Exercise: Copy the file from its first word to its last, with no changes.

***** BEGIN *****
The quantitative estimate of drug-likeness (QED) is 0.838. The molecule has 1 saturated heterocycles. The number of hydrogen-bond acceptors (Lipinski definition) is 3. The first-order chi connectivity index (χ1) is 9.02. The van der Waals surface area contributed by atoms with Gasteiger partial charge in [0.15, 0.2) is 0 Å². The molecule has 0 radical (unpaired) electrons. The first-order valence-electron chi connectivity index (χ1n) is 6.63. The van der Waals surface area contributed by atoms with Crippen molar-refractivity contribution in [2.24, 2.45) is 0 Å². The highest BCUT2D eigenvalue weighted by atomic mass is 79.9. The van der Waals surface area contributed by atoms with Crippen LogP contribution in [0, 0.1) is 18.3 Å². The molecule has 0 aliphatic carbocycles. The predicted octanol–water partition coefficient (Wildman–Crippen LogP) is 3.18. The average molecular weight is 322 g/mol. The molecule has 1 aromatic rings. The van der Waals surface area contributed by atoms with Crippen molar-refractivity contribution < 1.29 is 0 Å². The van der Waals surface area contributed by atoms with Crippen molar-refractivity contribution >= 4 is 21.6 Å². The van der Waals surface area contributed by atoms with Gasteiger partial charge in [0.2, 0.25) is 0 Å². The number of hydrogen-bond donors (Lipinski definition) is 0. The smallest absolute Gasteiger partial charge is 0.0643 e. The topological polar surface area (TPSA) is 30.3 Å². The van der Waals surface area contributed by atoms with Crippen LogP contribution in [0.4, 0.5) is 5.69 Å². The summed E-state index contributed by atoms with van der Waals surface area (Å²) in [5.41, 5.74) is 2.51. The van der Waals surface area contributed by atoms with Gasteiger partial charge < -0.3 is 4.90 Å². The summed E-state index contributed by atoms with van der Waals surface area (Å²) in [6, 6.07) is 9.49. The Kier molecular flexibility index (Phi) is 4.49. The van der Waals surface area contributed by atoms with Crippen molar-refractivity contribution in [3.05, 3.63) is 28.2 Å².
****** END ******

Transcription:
The quantitative estimate of drug-likeness (QED) is 0.838. The molecule has 1 saturated heterocycles. The number of hydrogen-bond acceptors (Lipinski definition) is 3. The first-order chi connectivity index (χ1) is 9.02. The van der Waals surface area contributed by atoms with Gasteiger partial charge in [0.15, 0.2) is 0 Å². The molecule has 0 radical (unpaired) electrons. The first-order valence-electron chi connectivity index (χ1n) is 6.63. The van der Waals surface area contributed by atoms with Crippen molar-refractivity contribution in [2.24, 2.45) is 0 Å². The highest BCUT2D eigenvalue weighted by atomic mass is 79.9. The van der Waals surface area contributed by atoms with Crippen LogP contribution in [0, 0.1) is 18.3 Å². The molecule has 0 aliphatic carbocycles. The predicted octanol–water partition coefficient (Wildman–Crippen LogP) is 3.18. The average molecular weight is 322 g/mol. The molecule has 1 aromatic rings. The van der Waals surface area contributed by atoms with Crippen molar-refractivity contribution < 1.29 is 0 Å². The van der Waals surface area contributed by atoms with Crippen molar-refractivity contribution >= 4 is 21.6 Å². The van der Waals surface area contributed by atoms with Gasteiger partial charge in [0.2, 0.25) is 0 Å². The number of hydrogen-bond donors (Lipinski definition) is 0. The smallest absolute Gasteiger partial charge is 0.0643 e. The topological polar surface area (TPSA) is 30.3 Å². The van der Waals surface area contributed by atoms with Crippen LogP contribution in [0.4, 0.5) is 5.69 Å². The summed E-state index contributed by atoms with van der Waals surface area (Å²) in [5.41, 5.74) is 2.51. The van der Waals surface area contributed by atoms with Gasteiger partial charge < -0.3 is 4.90 Å². The summed E-state index contributed by atoms with van der Waals surface area (Å²) in [6, 6.07) is 9.49. The Kier molecular flexibility index (Phi) is 4.49. The van der Waals surface area contributed by atoms with Crippen molar-refractivity contribution in [3.05, 3.63) is 28.2 Å².